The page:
Political economy approaches examine the power relations that comprise the production, distribution, and exchange of resources. They are distinguished from economics by a deeper concern for history, the social totality, moral philosophy, and praxis. Numerous schools of thought mark the political economy approach including early conservative, communitarian, and Marxian perspectives. Today, neoconservative, institutional, neo-Marxian, feminist, environmental, and social movement based approaches offer a wide variety of political economies. Communication scholars have drawn on political economy approaches to carry out research on media technologies, including broadcasting, telecommunications, and computer communication. In doing so they have developed distinctive geographic perspectives covering North America, Europe, and the less developed world.
Political economy approaches are built on specific philosophical assumptions including a range of epistemologies that, on one end of a continuum, accept the reality of both concepts and observations and, at the other, claim that all explanations can be reduced to one essential cause, such as the economy or culture. Political economy approaches also range from perspectives that emphasize social change, social processes, and social relations to those that focus on social structures and institutions.
Political economy approaches tend to concentrate on three processes that make up the main starting points for political economy research on media technologies. Commodification is the process of transforming things valued for their use into marketable products that are valued for what they can bring in exchange. This can be seen, for example, in the process of turning a story that friends tell one another into a film or a book to be sold in the marketplace. Spatialization is the process of overcoming the constraints of geographical space with media and technologies. For example, social media surmounts distance by bringing images of world events to every part of the globe and companies use media technologies, now often comprised of cloud computing, big data analytics, the Internet of Things, and telecommunications networks, to build global supply chains. Finally, structuration is the process of creating social relations, mainly those organized around social class, gender, and race. With respect to social class, political economy approaches describe how access to the mass media and new communication technologies is influenced by inequalities in income and wealth, which enable some to afford access and others to be left out. Political economy approaches are evolving in response to challenges from cultural studies approaches. Political economies of media technologies are now placing greater emphasis on international communication, on communication history, on standpoints of resistance, on new media technologies, and on new media activism.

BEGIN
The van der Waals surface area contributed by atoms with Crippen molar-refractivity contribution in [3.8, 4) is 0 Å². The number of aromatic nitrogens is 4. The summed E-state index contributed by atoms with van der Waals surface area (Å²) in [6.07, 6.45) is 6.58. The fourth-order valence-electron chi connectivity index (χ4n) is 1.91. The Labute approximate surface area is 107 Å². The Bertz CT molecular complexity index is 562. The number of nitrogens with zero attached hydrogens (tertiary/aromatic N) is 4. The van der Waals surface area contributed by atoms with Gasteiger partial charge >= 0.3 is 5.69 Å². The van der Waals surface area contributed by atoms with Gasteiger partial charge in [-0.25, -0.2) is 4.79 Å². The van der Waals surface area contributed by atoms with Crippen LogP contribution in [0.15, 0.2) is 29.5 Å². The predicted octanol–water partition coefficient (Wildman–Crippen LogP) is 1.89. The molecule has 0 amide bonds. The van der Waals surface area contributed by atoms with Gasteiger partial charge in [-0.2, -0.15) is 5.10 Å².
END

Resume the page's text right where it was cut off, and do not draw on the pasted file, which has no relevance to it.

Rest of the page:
Dal Yong Jin